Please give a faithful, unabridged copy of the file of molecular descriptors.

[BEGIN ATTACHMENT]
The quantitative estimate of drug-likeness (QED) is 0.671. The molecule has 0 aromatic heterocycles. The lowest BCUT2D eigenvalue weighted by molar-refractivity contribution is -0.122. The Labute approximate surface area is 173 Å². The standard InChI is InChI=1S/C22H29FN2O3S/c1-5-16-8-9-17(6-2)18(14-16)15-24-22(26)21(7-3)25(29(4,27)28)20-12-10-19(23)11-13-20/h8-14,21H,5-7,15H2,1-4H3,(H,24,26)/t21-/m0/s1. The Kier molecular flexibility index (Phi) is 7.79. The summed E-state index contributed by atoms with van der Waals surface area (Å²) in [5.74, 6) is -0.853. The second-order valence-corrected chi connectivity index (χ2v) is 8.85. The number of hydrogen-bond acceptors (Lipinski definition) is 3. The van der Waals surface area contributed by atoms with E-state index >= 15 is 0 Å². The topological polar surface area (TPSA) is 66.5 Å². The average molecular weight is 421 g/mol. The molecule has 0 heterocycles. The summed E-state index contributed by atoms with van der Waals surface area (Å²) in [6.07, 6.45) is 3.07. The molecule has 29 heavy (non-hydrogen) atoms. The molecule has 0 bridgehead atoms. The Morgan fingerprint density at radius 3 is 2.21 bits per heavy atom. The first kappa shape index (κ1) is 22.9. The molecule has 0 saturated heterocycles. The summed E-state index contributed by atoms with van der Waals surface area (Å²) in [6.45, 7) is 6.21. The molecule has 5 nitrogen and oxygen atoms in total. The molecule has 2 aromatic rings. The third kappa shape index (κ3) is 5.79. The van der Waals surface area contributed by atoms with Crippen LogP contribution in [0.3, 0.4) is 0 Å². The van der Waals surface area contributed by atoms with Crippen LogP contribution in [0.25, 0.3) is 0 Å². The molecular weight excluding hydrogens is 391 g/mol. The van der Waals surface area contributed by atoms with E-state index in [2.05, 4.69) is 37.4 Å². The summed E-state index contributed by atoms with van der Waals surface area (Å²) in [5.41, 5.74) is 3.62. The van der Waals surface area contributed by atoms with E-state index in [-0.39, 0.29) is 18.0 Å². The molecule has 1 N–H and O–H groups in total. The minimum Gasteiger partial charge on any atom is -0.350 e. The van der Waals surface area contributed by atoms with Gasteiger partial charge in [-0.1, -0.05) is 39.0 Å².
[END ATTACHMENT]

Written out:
The quantitative estimate of drug-likeness (QED) is 0.671. The molecule has 0 aromatic heterocycles. The lowest BCUT2D eigenvalue weighted by molar-refractivity contribution is -0.122. The Labute approximate surface area is 173 Å². The standard InChI is InChI=1S/C22H29FN2O3S/c1-5-16-8-9-17(6-2)18(14-16)15-24-22(26)21(7-3)25(29(4,27)28)20-12-10-19(23)11-13-20/h8-14,21H,5-7,15H2,1-4H3,(H,24,26)/t21-/m0/s1. The Kier molecular flexibility index (Phi) is 7.79. The summed E-state index contributed by atoms with van der Waals surface area (Å²) in [5.74, 6) is -0.853. The second-order valence-corrected chi connectivity index (χ2v) is 8.85. The number of hydrogen-bond acceptors (Lipinski definition) is 3. The van der Waals surface area contributed by atoms with E-state index >= 15 is 0 Å². The topological polar surface area (TPSA) is 66.5 Å². The average molecular weight is 421 g/mol. The molecule has 0 heterocycles. The summed E-state index contributed by atoms with van der Waals surface area (Å²) in [6.07, 6.45) is 3.07. The molecule has 29 heavy (non-hydrogen) atoms. The molecule has 0 bridgehead atoms. The Morgan fingerprint density at radius 3 is 2.21 bits per heavy atom. The first kappa shape index (κ1) is 22.9. The molecule has 0 saturated heterocycles. The summed E-state index contributed by atoms with van der Waals surface area (Å²) in [6.45, 7) is 6.21. The molecule has 5 nitrogen and oxygen atoms in total. The molecule has 2 aromatic rings. The third kappa shape index (κ3) is 5.79. The van der Waals surface area contributed by atoms with Crippen LogP contribution in [0.3, 0.4) is 0 Å². The van der Waals surface area contributed by atoms with Crippen LogP contribution in [0.25, 0.3) is 0 Å². The molecular weight excluding hydrogens is 391 g/mol. The van der Waals surface area contributed by atoms with E-state index in [2.05, 4.69) is 37.4 Å². The summed E-state index contributed by atoms with van der Waals surface area (Å²) in [5.41, 5.74) is 3.62. The van der Waals surface area contributed by atoms with E-state index in [-0.39, 0.29) is 18.0 Å². The molecule has 1 N–H and O–H groups in total. The minimum Gasteiger partial charge on any atom is -0.350 e. The van der Waals surface area contributed by atoms with Gasteiger partial charge in [-0.1, -0.05) is 39.0 Å².